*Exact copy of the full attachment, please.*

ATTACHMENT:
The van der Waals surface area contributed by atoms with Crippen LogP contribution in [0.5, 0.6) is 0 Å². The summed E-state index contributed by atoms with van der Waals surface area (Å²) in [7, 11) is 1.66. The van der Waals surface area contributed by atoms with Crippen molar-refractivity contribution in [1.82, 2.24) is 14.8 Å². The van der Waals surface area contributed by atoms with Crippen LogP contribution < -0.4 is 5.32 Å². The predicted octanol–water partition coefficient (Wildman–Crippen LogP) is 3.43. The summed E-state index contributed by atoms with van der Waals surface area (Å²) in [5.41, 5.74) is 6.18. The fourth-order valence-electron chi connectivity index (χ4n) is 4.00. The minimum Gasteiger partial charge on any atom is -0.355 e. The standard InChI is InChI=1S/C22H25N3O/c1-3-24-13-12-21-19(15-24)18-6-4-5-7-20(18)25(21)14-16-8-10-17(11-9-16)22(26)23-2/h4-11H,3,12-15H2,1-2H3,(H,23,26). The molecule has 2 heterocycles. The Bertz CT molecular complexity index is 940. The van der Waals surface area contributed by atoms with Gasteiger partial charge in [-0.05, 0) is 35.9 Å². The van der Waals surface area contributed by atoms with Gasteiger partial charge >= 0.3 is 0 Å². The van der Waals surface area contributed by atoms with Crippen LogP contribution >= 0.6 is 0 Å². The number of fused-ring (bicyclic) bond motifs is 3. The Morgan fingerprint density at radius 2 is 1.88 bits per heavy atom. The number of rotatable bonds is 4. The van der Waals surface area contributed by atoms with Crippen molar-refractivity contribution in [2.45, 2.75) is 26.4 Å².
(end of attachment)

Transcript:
The van der Waals surface area contributed by atoms with Crippen LogP contribution in [0.5, 0.6) is 0 Å². The summed E-state index contributed by atoms with van der Waals surface area (Å²) in [7, 11) is 1.66. The van der Waals surface area contributed by atoms with Crippen molar-refractivity contribution in [1.82, 2.24) is 14.8 Å². The van der Waals surface area contributed by atoms with Crippen LogP contribution < -0.4 is 5.32 Å². The predicted octanol–water partition coefficient (Wildman–Crippen LogP) is 3.43. The summed E-state index contributed by atoms with van der Waals surface area (Å²) in [5.41, 5.74) is 6.18. The fourth-order valence-electron chi connectivity index (χ4n) is 4.00. The minimum Gasteiger partial charge on any atom is -0.355 e. The standard InChI is InChI=1S/C22H25N3O/c1-3-24-13-12-21-19(15-24)18-6-4-5-7-20(18)25(21)14-16-8-10-17(11-9-16)22(26)23-2/h4-11H,3,12-15H2,1-2H3,(H,23,26). The molecule has 2 heterocycles. The Bertz CT molecular complexity index is 940. The van der Waals surface area contributed by atoms with Gasteiger partial charge in [-0.05, 0) is 35.9 Å². The van der Waals surface area contributed by atoms with Gasteiger partial charge >= 0.3 is 0 Å². The van der Waals surface area contributed by atoms with Crippen LogP contribution >= 0.6 is 0 Å². The number of fused-ring (bicyclic) bond motifs is 3. The Morgan fingerprint density at radius 2 is 1.88 bits per heavy atom. The number of rotatable bonds is 4. The van der Waals surface area contributed by atoms with Crippen molar-refractivity contribution in [2.45, 2.75) is 26.4 Å².